FAIR Canada’s executive director, Ermanno Pascutto, calls for increased investor protection from inappropriate use of leverage in a recent article entitled ‘To leverage, or not?’ in Investment Executive. He cites “a “systemic incentive”… that encourages advisors to recommend leverage, even in situations in which it is not suitable, because a larger asset base generates higher commission income and trailer fees for the advisor.” FAIR Canada has urged regulators to “institute a presumption that leverage is unsuitable for retail investors” which would require firms and advisors to demonstrate that leverage is an appropriate strategy for a given client. FAIR Canada has made several recommendations to address this problem, including its submission on mutual fund fees wherein we urged securities regulators to immediately address the risks of providing unsuitable recommendations to borrow to invest by precluding advisers and dealers from charging asset-based fees on monies that are borrowed for investment purposes and prohibiting the payment of a trailing commission in respect of amounts invested using borrowed funds. This reform has been adopted by the Australian Securities and Investments Commission.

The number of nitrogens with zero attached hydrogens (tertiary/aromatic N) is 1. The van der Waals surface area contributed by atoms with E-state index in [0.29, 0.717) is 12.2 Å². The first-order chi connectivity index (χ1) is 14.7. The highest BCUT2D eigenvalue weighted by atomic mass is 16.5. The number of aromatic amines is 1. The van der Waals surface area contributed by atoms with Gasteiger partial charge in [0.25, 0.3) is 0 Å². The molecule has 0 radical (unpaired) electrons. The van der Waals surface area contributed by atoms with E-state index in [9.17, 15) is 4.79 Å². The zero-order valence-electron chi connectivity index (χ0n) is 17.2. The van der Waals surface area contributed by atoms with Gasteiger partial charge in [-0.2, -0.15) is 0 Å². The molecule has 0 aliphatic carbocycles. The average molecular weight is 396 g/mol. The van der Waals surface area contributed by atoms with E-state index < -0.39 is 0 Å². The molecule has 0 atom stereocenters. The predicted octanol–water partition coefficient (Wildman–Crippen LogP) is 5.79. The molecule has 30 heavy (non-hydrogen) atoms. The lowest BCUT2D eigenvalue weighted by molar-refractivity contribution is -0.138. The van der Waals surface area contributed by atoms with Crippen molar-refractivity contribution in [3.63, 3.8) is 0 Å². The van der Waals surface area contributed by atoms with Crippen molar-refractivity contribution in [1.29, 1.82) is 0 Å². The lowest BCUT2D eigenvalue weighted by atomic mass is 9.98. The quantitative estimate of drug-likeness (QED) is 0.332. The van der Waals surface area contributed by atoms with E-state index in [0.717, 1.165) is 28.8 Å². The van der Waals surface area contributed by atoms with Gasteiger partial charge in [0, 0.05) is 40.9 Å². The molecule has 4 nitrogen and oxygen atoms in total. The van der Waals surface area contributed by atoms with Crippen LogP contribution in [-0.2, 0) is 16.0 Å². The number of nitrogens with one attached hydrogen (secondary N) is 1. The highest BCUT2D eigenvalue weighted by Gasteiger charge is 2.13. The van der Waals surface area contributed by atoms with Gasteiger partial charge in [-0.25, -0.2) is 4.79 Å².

An example of significant investors losses due to inappropriate leverage recommendations can be found in the class action against Investia Financial Services Inc., which involves some 760 clients “who collectively may have lost more than $40 million in investments bought with borrowed money.” This case was based on their alleged one-size-fits-all practice of recommending leverage to clients regardless of the suitability of such a strategy for each investor, which increased the fees earned by the advisors.